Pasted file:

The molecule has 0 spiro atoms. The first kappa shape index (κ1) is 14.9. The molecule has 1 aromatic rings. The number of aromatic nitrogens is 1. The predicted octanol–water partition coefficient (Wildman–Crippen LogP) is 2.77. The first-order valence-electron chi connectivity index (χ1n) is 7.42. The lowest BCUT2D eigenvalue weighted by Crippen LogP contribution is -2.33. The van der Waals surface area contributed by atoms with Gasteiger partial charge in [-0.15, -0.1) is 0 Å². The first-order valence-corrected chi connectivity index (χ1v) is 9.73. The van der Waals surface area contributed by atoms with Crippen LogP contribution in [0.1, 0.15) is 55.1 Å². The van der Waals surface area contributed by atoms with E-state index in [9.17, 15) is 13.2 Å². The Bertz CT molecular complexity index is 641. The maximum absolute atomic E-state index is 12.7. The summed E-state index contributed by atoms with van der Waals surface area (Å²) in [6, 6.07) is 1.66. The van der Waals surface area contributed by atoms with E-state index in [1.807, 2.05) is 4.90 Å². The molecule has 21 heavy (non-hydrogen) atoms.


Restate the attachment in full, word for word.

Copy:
The molecule has 0 spiro atoms. The first kappa shape index (κ1) is 14.9. The molecule has 1 aromatic rings. The number of aromatic nitrogens is 1. The predicted octanol–water partition coefficient (Wildman–Crippen LogP) is 2.77. The first-order valence-electron chi connectivity index (χ1n) is 7.42. The lowest BCUT2D eigenvalue weighted by Crippen LogP contribution is -2.33. The van der Waals surface area contributed by atoms with Gasteiger partial charge in [-0.15, -0.1) is 0 Å². The first-order valence-corrected chi connectivity index (χ1v) is 9.73. The van der Waals surface area contributed by atoms with Crippen LogP contribution in [0.1, 0.15) is 55.1 Å². The van der Waals surface area contributed by atoms with E-state index in [9.17, 15) is 13.2 Å². The Bertz CT molecular complexity index is 641. The maximum absolute atomic E-state index is 12.7. The summed E-state index contributed by atoms with van der Waals surface area (Å²) in [6, 6.07) is 1.66. The van der Waals surface area contributed by atoms with E-state index in [1.807, 2.05) is 4.90 Å². The molecule has 21 heavy (non-hydrogen) atoms.